Milk intake in midlife was associated with substantia nigra neuron loss, as measured at autopsy, in individuals unaffected by Parkinson disease (PD), data from the Honolulu-Asia Aging Study (HAAS) indicated.
Whether contamination of milk with organochlorine pesticides such as heptachlor epoxide (found at excessively high levels in the milk supply in Hawaii in the early 1980s) has a role in substantia nigra neurodegeneration warrants further study, Robert D. Abbott, PhD, and colleagues reported online in Neurology.
Abbott is with Shiga University of Medical Science in Otsu, Japan, and the Pacific Health Research and Education Institute in Honolulu.
"While past reports [including HAAS] have found an association between dairy products, including milk intake, and higher PD risk, current findings suggest that the relationship can begin with early nigral neurodegeneration prior to the onset of clinical PD, and may involve a link with heptachlor epoxide," said the investigators. "Although generalizability to women and other ethnicities is difficult to confirm, the link is reasonable for Hawaii, where contamination of the milk supply with heptachlor epoxide is well-documented."
Neuron density in the ventrolateral, ventromedial, and dorsolateral quadrants of the substantia nigra was 41.5% lower for those who consumed more than 16 ounces of milk per day than it was for those who consumed less (95% CI 22.7%–55.7%, p<0.001), the study showed. In decedents who drank the most milk, residues of heptachlor epoxide were found in 9 of 10 brains as compared to 63.4% (26/41) for those who consumed no milk (p=0.017). For those who were ever smokers, an association between milk intake and neuron density was absent, said the investigators.
This finding coincides with a previous report by Abbott and colleagues on clinical PD in which the presence of significant interaction between milk intake and pack-years of cigarette smoking was absent. Reanalysis of that data showed that milk intake of more than 16 ounces per day continued to be strongly associated with an increased risk of PD, but only in nonsmokers, said Abbott and colleagues.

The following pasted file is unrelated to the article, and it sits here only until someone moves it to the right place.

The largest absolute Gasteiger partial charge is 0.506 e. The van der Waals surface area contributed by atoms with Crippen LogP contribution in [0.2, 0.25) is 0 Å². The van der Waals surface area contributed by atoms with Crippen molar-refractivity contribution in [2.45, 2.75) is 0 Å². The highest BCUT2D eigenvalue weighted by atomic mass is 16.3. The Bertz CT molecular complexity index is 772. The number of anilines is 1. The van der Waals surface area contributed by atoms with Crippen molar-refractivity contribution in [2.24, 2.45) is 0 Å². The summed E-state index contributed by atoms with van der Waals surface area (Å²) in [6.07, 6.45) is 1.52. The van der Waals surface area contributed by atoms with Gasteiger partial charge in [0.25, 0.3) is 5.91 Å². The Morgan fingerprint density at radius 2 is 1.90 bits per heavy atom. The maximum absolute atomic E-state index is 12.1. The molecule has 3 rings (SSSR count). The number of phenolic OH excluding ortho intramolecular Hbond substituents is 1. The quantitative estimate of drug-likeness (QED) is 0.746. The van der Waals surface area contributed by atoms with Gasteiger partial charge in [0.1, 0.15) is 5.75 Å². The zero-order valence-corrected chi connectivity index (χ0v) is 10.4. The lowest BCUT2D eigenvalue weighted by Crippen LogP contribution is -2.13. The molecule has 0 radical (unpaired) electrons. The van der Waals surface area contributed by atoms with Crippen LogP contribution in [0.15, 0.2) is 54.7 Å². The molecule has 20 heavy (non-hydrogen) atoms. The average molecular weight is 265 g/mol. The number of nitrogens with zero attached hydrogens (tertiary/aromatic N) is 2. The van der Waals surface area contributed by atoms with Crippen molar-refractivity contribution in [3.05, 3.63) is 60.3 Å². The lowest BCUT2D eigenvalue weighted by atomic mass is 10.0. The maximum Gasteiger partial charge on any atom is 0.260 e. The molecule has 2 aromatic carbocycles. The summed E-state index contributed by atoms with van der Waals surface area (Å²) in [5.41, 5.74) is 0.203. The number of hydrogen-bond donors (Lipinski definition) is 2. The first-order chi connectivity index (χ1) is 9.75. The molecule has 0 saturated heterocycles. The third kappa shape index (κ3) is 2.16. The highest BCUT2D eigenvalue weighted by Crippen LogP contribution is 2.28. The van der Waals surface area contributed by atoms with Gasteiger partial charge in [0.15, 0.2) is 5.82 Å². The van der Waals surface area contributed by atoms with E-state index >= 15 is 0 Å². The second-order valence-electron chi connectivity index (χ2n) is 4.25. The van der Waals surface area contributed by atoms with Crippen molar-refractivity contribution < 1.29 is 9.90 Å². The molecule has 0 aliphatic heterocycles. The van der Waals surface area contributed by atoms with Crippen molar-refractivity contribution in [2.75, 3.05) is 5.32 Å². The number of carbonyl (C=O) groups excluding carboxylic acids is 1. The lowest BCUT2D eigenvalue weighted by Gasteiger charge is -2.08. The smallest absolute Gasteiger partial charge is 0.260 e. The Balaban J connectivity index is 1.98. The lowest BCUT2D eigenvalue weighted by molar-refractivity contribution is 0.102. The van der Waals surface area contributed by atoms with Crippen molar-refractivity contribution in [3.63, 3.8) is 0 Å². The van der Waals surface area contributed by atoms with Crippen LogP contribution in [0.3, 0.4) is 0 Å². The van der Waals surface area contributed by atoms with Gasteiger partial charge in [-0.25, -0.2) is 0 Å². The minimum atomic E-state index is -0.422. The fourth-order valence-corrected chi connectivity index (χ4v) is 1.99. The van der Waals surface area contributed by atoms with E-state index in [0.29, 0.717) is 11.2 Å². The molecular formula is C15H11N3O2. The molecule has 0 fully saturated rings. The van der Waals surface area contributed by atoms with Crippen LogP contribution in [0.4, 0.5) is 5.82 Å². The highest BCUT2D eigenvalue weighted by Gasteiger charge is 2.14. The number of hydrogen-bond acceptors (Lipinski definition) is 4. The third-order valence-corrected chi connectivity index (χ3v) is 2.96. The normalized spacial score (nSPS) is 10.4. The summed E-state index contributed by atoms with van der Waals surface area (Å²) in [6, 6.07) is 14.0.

"While this is an important omission, it adds support for a neuroprotective effect of cigarette smoking against factors that would otherwise be associated with an increased risk of PD," wrote the authors. "Its role in the current study and in other studies involving environmental exposures and preclinical features of PD warrants consideration."
This study makes heptachlor contamination a plausible culprit for higher PD risk among frequent milk drinkers in HAAS, Honglei Chen, MD, PhD, and Karen Marder, MD, MPH, said in an accompanying editorial. However, they emphasized, the findings need to be taken in context.
"This study may not offer a good explanation for the association of milk or dairy consumption and PD in other cohorts," they emphasized.
Chen and Marder also expressed concern about the fact that accelerated neuron loss was observed only in a relatively small sample size of 12 nonsmokers who drank more than two cups of milk per day. On the other hand, in nonsmokers who drank less than two cups of milk per day, minimal or no neuron loss was observed. "Therefore, the possibility of chance association cannot be excluded," they said.
In addition, milk consumption was only assessed once, at enrollment. "We have to assume that this measurement represented participants' dietary habits over time," said Chen and Marder. "Further, it is unclear whether milk consumption is related to incidental Lewy bodies or prodromal symptoms, such as the sense of smell, among individuals without clinical PD."
Finally, the study did not demonstrate that brain heptachlor came from milk and not other sources, they pointed out. (Abbott and colleagues acknowledged they lacked evidence that the actual milk consumed by study decedents was in fact contaminated with heptachlor epoxide.)
Despite these issues, the study has demonstrated the value of epidemiologic studies to explore potential causal mechanisms underlying PD, and underscores the importance of environmental data collection, concluded Chen and Marder.